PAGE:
It is also important to stress the importance of maintenance of the site. Links to external locations should be monitored for possible changes. Internal links should all be tested before inviting in the public. The spelling should be checked. An HTML verification service (one is at <>) is useful in ensuring that your coding is up to standard and that it should be readable by all browsers. Maintenance, like upgrades, are a constant that must be built into the planning.

Keeping track of the "hits" on one's site can be instructive. At the University of Idaho, we average 20 "hits" per day on our main web-page, while approximately 7-8 people a day use our reading room. We've received mail and email reference, local and long-distance, questions based on our web pages. So far, at least, it has not been overwhelming, but it is increasing. We are also receiving questions that are misdirected, such as the one from Australia about recreation activities among civil war soldiers. Idaho is neither Iowa nor Ohio, thank goodness.

Alternatively, we've been able to say "Do you have Web access?" in response to inquiries, and let them begin their research from their home or office by directing them to the relevant sites. We are starting to see researchers come in the door carrying printouts of our web data. (For other "impacts," see: B.C Archives and Records Service. "Internet implementation report," 1995; as distributed at the NWA/BCAA meeting, Penticton, 4/26/96; for the summary of a survey of Internet researchers, see: James Henderson, "Re: Planning a WWW site," Archives & Archivists List <>, Tue, 25 Apr 1995 15:40:53; also Shuster, Robert <rshuster@DAVID.WHEATON.EDU>, email summary of research responses, Thu, 25 Apr 1996 10:21:48.)

While it is important to have a sense of the audience one is preparing this work for, it also seems apparent that given the nature of the technology, archives will be more mainstreamed than they have been before. I mean that the web will make it possible for the average citizen to discover that archives and special collections may have materials of interest. The same citizen would not ordinarily contemplate visiting an archives but a link to a web page may suggest that thought. Archives need to be prepared to meet what are often naive users in a gracious and welcoming fashion. We will undoubtedly use the web to do that, as well.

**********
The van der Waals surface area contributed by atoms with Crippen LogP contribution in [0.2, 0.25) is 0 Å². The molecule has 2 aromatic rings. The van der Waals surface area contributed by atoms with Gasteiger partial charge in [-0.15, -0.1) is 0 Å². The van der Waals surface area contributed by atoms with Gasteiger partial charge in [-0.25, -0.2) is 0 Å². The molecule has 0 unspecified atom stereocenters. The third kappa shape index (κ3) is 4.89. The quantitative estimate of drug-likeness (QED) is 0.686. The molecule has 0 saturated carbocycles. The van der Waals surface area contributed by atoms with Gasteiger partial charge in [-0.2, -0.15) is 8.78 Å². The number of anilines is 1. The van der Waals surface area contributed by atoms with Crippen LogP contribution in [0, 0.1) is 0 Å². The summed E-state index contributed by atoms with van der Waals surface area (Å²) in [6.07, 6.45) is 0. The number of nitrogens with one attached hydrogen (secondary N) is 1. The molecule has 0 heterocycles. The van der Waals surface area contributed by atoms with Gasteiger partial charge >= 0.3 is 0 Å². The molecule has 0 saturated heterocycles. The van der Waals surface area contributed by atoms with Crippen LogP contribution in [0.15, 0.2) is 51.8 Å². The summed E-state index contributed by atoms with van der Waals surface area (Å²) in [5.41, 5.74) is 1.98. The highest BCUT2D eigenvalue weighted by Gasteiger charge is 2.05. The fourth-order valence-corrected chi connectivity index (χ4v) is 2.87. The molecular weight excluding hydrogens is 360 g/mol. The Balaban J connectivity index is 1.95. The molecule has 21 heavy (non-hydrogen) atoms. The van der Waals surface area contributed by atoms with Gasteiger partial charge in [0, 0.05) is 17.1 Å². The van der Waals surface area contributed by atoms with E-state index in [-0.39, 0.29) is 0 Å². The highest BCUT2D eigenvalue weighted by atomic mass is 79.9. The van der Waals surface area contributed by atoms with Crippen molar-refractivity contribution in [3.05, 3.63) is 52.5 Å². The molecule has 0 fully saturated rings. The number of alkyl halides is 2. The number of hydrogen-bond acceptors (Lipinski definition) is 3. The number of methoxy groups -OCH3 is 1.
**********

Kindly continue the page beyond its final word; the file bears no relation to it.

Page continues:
Finding Web Content in the Archives

When I began to think about what I wanted to put out on the Web to represent our repository, I immediately thought of the brochures, handouts, guides, and inventories that we currently distributed. Almost all were in word processing form and were, therefore, available for digital manipulation. I am a strong believer in retaining electronic files for later use and reuse. I also mine the old files for paragraphs and phrases when necessary. This work is aided by the search function in my word processor software. The basic description of the collection exists as a handout that we had originally duplicated by photocopying on colored paper paper. <>

If we had started from scratch, I would have devoted a lot of time to considering the "best" way to present things on the web. Is a hierarchical subject approach easier to use? Can we help the user navigate by developing a "geographical" model; organizing things by location, as some internet shopping malls have attempted. Do we need a virtual reference desk, reading room, stack area, or conservation department to aid the user in getting around the text that we provide for their assistance? These are valid design questions, but ones that I skipped. I took what I had and threw it into a conversion and posted it for all to see. Organizational refinements will come later. And besides, at the University of Idaho, things are on a different scale than they are at, say, the National Archives.

But how to convert it to HTML (Hyper-Text Markup Language)? When I started this project, the tools available were very primitive and so I learned HTML the hard way. Now, I primarily use an HTML converter that is an add-on to the word processor. It applies the correct codes and eased the process of converting the documents. Because of its limitations, however, I do have to hard-code parts of the document myself. It is not capable of understanding the nearly obsolete <CENTER></CENTER> sequence, for example. I know there are now much better tools available but I am reluctant to take the time to retrain myself.